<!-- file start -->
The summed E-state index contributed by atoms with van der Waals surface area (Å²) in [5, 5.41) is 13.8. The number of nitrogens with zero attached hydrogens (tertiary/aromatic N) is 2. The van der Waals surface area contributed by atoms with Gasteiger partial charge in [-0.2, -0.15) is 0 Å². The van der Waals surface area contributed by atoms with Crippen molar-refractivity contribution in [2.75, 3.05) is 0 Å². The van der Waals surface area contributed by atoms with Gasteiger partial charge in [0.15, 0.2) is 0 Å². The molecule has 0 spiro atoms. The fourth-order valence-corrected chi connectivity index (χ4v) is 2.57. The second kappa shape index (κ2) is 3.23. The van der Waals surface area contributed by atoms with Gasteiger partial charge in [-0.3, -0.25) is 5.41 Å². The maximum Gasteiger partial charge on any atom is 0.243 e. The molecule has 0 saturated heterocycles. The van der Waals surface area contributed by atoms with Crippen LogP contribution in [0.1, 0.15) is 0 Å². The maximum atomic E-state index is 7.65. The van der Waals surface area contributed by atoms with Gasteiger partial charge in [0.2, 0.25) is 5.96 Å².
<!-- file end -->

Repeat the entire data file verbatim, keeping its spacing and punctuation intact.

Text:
The summed E-state index contributed by atoms with van der Waals surface area (Å²) in [5, 5.41) is 13.8. The number of nitrogens with zero attached hydrogens (tertiary/aromatic N) is 2. The van der Waals surface area contributed by atoms with Gasteiger partial charge in [-0.2, -0.15) is 0 Å². The van der Waals surface area contributed by atoms with Crippen molar-refractivity contribution in [2.75, 3.05) is 0 Å². The van der Waals surface area contributed by atoms with Gasteiger partial charge in [0.15, 0.2) is 0 Å². The molecule has 0 spiro atoms. The fourth-order valence-corrected chi connectivity index (χ4v) is 2.57. The second kappa shape index (κ2) is 3.23. The van der Waals surface area contributed by atoms with Gasteiger partial charge in [-0.3, -0.25) is 5.41 Å². The maximum Gasteiger partial charge on any atom is 0.243 e. The molecule has 0 saturated heterocycles. The van der Waals surface area contributed by atoms with Crippen LogP contribution in [0.1, 0.15) is 0 Å². The maximum atomic E-state index is 7.65. The van der Waals surface area contributed by atoms with Gasteiger partial charge in [0.2, 0.25) is 5.96 Å².